In the East Coast cities, bricks are red. There are exceptions, mostly high-budget constructions: the Naval Academy in Annapolis, for example, makes extensive use of white brick. But it is striking to East Coasters when they come to Pittsburgh to see that bricks come in a multitude of colors. These are the famous Kittanning bricks, and the leading—though by no means the only—producer of them was the Kittanning Brick Company. They were used more extensively in Pittsburgh and the surrounding area than anywhere else, which is why a street of brick houses in Pittsburgh may be a rainbow of red, buff, grey, and white bricks.

    In 1912, the Congressional Committee on Rivers and Harbors held hearings “On the Subject of the Improvement of Allegheny River, Pennsylvania, by the Construction of Additional Locks and Dams.” Mr. S. E. Martin, one of the titans of the brick industry in Kittanning, was invited to give testimony. Note, incidentally, that in the trade the plural of “brick” was “brick.”

    Mr. PORTER. I now desire to introduce Mr. S. E. Martin, who represents some brickkilns along the Allegheny River, and the brick interests in general in what is known as the Kittanning district.


    Mr. MARTIN. Mr. Chairman and gentlemen, Mr. Porter informs me that the time is a little short, and I wish just simply to present to you an outline of the brick interests as they are represented in what we will term the Kittanning district.

    In this district that will be affected by this proposed improvement there are eight or nine companies manufacturing brick between Templeton and White Rock. An estimate of their combined output is approximately 170,000,000 brick.

    Now, this brick is not common brick, but face brick—brick that are used for facing buildings of all kinds. It makes an approximate tonnage of about 500,000 in the finished product. This brick, known as the Kittanning brick (which is a gray brick or a buff brick in different shades), can be manufactured only from the clay in this district. It has been proven that this clay does not exist outside of this immediate vicinity, and this clay has made a brick that has popularized itself all over the country.

    The CHAIRMAN. What is the name of that brick?

    Mr. MARTIN. Kittanning.

    Mr. BARCHFELD. Is the Plaza Hotel in New York built of that brick?

    Mr. MARTIN. Yes, sir.

    The CHAIRMAN. You say it is the only clay in the world from which that brick can be made?

    Mr. MARTIN. There is no clay that I know of that will manufacture the same brick.

  • Romanesque House by Thomas Scott, Allegheny West

    843 Beech Avenue

    Thomas Scott was one of our most prominent architects at the turn of the twentieth century. Although most of his public buildings were done in a Beaux Arts classical style, he could turn out a very creditable Richardsonian Romanesque early in his career. This house on Beech Avenue was built in 1889, just the year after the Allegheny County Courthouse was completed, which set off the tidal wave of Romanesque architecture in Pittsburgh.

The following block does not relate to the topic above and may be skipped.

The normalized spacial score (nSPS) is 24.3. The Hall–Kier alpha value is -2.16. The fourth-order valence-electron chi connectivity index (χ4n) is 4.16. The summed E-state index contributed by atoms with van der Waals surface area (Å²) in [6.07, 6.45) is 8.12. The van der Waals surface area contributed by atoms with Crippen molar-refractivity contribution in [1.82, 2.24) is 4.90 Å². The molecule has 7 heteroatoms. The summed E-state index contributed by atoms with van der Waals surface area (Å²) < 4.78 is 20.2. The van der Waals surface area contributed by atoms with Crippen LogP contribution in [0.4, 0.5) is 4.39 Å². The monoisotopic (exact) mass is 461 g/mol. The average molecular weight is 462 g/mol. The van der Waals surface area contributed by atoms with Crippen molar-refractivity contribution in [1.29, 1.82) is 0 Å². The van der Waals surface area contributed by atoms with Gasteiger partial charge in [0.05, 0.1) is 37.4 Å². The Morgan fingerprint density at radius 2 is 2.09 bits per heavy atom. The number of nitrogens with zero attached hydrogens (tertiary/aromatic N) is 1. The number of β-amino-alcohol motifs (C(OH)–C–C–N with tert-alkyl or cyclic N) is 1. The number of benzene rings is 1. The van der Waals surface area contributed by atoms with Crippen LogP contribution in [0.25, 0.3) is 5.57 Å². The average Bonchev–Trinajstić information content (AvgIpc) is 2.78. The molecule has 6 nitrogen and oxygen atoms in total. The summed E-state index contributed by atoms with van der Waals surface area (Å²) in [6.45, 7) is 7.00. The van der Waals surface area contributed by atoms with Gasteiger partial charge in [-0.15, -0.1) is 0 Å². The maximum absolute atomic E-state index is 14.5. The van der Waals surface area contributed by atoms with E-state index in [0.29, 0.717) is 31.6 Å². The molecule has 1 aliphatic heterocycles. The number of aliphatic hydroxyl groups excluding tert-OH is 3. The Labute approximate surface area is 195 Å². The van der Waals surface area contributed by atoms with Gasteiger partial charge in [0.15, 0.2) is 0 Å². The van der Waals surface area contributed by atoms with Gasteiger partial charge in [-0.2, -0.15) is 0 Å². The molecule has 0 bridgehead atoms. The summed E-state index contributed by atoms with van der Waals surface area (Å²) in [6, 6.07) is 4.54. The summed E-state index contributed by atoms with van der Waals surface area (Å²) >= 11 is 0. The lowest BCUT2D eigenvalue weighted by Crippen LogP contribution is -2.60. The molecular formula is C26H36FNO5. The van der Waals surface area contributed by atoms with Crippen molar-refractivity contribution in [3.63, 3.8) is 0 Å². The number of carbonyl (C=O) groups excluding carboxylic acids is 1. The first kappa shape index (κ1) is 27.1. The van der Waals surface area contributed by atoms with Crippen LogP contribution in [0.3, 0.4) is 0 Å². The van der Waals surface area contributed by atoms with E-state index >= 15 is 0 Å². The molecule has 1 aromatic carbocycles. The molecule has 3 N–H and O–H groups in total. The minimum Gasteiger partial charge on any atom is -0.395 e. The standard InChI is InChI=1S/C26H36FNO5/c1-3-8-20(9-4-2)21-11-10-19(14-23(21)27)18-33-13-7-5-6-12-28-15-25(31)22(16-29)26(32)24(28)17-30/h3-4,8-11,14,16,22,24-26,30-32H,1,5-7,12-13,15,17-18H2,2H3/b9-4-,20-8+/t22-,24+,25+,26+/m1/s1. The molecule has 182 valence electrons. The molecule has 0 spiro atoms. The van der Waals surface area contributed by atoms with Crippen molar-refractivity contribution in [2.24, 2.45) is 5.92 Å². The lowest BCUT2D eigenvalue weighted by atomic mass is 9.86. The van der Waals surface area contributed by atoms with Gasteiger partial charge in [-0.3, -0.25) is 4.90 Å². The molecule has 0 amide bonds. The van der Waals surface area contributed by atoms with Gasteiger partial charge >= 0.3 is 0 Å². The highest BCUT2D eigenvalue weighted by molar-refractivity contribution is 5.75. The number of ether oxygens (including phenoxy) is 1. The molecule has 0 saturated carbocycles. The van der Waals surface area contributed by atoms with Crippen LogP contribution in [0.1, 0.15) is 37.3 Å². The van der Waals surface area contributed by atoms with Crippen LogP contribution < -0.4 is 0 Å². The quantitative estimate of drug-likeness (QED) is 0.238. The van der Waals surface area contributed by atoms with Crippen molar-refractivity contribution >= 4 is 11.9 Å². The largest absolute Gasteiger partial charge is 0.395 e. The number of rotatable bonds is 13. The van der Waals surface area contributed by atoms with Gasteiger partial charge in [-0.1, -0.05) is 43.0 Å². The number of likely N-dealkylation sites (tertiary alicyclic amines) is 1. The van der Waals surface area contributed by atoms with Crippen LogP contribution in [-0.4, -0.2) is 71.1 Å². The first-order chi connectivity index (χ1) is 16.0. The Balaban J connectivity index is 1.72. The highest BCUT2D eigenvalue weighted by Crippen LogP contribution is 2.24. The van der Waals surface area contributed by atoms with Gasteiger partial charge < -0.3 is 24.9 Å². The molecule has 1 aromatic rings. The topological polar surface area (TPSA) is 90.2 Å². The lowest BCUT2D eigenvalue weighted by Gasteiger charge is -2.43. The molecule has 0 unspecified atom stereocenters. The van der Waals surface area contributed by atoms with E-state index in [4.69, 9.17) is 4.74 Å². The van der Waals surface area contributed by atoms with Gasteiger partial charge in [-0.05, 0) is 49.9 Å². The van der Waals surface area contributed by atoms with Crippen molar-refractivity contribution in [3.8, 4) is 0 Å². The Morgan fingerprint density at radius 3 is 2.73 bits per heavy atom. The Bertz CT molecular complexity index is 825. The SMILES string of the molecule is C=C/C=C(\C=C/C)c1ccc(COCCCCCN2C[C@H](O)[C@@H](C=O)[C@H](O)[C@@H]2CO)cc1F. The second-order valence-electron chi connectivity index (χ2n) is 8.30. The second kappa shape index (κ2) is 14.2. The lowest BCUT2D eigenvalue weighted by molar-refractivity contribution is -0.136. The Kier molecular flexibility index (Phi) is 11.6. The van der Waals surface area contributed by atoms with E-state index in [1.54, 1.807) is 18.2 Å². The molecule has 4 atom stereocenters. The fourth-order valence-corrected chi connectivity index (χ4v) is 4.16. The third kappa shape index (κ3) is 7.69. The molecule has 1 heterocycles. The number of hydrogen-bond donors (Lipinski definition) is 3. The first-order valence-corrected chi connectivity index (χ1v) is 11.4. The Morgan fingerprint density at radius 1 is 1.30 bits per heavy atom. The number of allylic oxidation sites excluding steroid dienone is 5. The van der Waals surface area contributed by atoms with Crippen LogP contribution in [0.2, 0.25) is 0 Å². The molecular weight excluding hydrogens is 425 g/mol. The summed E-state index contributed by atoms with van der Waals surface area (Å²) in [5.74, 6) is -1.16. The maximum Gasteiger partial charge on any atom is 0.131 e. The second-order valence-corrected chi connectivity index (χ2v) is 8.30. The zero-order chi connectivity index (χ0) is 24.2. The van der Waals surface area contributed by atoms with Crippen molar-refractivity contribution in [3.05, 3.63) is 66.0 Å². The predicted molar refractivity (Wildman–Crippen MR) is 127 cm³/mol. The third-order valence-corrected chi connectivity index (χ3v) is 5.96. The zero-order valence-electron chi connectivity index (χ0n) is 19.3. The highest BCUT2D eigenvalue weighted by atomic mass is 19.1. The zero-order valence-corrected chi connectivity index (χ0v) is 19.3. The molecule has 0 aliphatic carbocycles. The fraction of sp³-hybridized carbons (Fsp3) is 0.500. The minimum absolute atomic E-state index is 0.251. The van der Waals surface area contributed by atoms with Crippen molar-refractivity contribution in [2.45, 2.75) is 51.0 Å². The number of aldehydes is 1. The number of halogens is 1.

Side of the house

    The blank side of the house looks as though it was planned to be one of a row of adjacent houses, but it appears from old maps that no house was ever built on either side.

    Those same old maps show us that the owner of the house was H. C. Denny, and Scott would be the house architect for the Denny estate for many years afterward—the Denny estate being an organization that developed properties all over the city, especially on the North Side. Scott himself would later live a little down the street from this house in one of a row of houses built for the Denny estate.

    With sun shining on the house

    Of course, if you have a Romanesque stone front, you need some good Romanesque ornamental carving to decorate it. And although we have no direct evidence of the sculptor, we have little doubt that it was Achille Giammartini, the master of Romanesque decoration, whose signature grotesqueries adorn the cornice.

    Grotesque faces on the cornice
    Porch pillar
    Front of the house
    Perspective view of the house

    Cameras: Fujifilm FinePix HS10; Nikon COOLPIX P100.

  • Klee Row, Allegheny West

    Klee row

    A row of identical houses put up in 1884 for Joseph Klee, a successful manufacturer of shoes and one of the founders of the Rodef Shalom congregation. The word “Klee” means “clover” in German, so, of course…


    …all the dormers have clover ornaments.


    Note the basement-level breezeway between houses, which is very unusual in Pittsburgh.

    End of the row
    One of the houses
    Fujifilm FinePix HS10.
  • Second Empire Mansion in Allegheny West

    841 North Lincoln Avenue

    Built in about 1865, this grand house on North Lincoln Avenue is decorated in the highest Victorian manner, and the current owners have put much thought into the color scheme for painting the elaborate wood trim.

    Woodwork and lilacs
    Porch woodwork

    Though it is hidden in the shadows between houses most of the day, this oriel is nevertheless festooned with decorative woodwork, including these ornate brackets:

    Dormering tower
    Second Empire mansion
    Front of the house in winter